The government’s decision to soon replace Air India (AI) boss Arvind Jadhav is a welcome step. It was apparent almost a year ago that under his stewardship the airline is sinking fast. Even though one can say in Jadhav’s defence that he is not responsible for AI’s financial mess, the fact that the company has been performing sub-optimally on all key operational parameters with him at the helm can’t be overlooked.
Widely known for his poor man-management skills, Jadhav has not only failed to arrest the decline in AI’s fortunes, his tenure has also seen the national carrier consistently lose out on all key performance parameters: market share, load factor, aircraft utilisation, and employees’ morale. While all other Indian carriers have been increasing their revenue and reducing their losses, AI has been doing just the opposite year after year.
In my article (Airline on a free fall, Comment, June 13), I had asked two questions: first, how much more deterioration must take place in AI’s performance before the government will act and, second, isn’t two years enough to judge Jadhav’s capabilities?
It is clear that Jadhav enjoys the backing of a powerful lobby in Delhi and hence his lacklustre performance was consistently overlooked at the expense of the airline. While AI needs a 24x7 hands-on chief executive, Jadhav for some inexplicable reasons has preferred to operate from Delhi, only occasionally visiting Mumbai, his original place of posting. Mumbai is also the place from where bulk of AI’s operations take place and majority of the employees are based. There have been numerous occasions when more than two dozen senior officials had to fly down down to Delhi to attend a meeting with him, lasting for no more than an hour.
With no domain knowledge of the civil aviation sector, his priorities are different from that of the airline’s. Instead of fighting competition in the market by improving the product profile, he has been fighting his own employees. No less than a dozen senior officials at the level of executive directors and general managers were bulldozed into seeking ‘voluntary’ retirement. Several hundred others were transferred from one city to another in a whimsical manner upsetting smooth functioning.
With no faith in delegation, Jadhav’s another monumental failure was his reliance on a select band of handpicked executives. The over-centralisation of administrative power in key areas of human resource (HR) and commercial has not only led to delay in decision-making but also wrong decisions. Several key departments witnessed multiple changes periodically as if the management was adopting a hit-and-trial philosophy rather than evaluating the aptitude and competence of an individual for a particular job. Such experiments have indeed cost AI dear.
The ministry of civil aviation also seems to have lost control of AI, possibly because of the larger-than-life image projected by Jadhav. When I recently addressed a letter to the prime minister drawing his attention to the widespread belief that AI was being systematically sabotaged and seeking his urgent intervention, an official of the ministry called me back to ask as to what he should do with the letter. I asked him to ask for Jadhav’s comments and to get the wrongs corrected. His polite reply: Jadhav does not reply to our letters. Such is Jadhav’s disdain for the parent ministry.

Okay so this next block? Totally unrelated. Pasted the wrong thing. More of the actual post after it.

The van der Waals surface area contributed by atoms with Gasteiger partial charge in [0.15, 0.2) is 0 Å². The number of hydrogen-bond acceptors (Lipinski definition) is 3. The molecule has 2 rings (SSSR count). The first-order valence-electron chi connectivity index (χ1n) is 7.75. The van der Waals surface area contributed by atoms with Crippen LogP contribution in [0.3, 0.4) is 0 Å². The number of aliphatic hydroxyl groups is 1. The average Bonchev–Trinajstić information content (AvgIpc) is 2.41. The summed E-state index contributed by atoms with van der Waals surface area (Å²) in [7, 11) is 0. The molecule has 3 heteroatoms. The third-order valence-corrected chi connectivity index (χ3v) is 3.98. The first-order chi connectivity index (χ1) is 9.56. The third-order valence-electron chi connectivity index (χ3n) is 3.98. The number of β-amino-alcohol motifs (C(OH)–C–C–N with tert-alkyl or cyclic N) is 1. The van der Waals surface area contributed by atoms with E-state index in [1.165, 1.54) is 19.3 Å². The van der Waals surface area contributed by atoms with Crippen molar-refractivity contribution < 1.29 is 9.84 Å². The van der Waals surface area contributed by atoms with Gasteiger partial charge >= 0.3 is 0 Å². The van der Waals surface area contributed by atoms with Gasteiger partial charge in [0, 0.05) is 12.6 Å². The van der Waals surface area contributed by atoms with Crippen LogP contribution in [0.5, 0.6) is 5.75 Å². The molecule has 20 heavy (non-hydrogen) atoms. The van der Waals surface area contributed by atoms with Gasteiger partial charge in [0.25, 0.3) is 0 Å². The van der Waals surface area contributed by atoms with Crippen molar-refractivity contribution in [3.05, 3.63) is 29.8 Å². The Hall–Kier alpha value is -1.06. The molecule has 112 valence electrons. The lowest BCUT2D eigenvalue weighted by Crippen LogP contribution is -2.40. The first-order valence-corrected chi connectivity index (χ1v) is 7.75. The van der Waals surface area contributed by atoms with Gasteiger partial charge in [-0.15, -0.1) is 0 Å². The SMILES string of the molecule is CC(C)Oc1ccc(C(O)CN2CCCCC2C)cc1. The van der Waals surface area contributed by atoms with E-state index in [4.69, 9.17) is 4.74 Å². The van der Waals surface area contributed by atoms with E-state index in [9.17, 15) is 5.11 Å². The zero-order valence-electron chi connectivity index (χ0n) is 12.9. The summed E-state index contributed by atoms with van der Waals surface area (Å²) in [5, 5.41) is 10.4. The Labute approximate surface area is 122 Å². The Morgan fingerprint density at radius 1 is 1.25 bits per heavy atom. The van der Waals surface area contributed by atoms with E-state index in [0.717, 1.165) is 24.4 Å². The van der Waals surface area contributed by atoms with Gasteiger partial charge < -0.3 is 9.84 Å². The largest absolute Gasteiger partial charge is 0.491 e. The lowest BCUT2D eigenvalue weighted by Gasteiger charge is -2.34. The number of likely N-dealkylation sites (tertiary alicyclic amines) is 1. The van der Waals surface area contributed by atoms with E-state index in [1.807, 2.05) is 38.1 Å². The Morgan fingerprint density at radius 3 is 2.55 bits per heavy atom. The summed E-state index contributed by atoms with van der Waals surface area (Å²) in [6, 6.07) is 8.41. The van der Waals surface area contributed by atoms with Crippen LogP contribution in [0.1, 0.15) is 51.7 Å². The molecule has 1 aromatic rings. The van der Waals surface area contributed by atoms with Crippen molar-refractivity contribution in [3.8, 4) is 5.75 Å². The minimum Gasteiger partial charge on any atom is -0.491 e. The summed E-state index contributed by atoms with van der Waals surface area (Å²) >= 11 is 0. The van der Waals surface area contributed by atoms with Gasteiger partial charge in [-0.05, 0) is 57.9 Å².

Where does AI go from here? There has been no dearth of permutation and combination in the airline in recent years with devastating results — from nominating private sector stalwarts on the board of directors to appointing an expat chief operating officer.
As time is important, the government needs to tread carefully this time around so that the changes this time around would be 100% successful. As one who has been associated with the airline in the past, I feel that the safest bet lies in getting someone who has the domain knowledge and knows the national carrier well. It may not be easy to get one to agree to head AI though two IAS officers (Sunil Arora, who has headed the erstwhile Indian Airlines as CMD and Air India as MD in the past, and N Zaidi, currently secretary, civil aviation) are in active service. The incumbent finally zeroed on should be given a free hand to induct a dedicated team even if it has to include retired employees who have excelled in the fields of commercial, HR, finance and engineering during their time. A committed team of exceptionally brilliant officers is the need of the hour to salvage AI.
Since the other cause of AI downfall has been the ever-growing political interference and the fact that most IAS officers are prone to succumbing to it, the government must ensure that incumbent is free from external pressures by setting up an independent board for scrutinising all decisions.
It should surprise none that even though AI does not have funds to pay staff salary, it still went about sponsoring the International Indian Film Academy Awards ceremony in Toronto only a few weeks ago. No sane person would have taken such a decision unless he was under some extraneous pressure.
( Jitender Bhargava is a former executive director, Air India )
The views expressed by the author are personal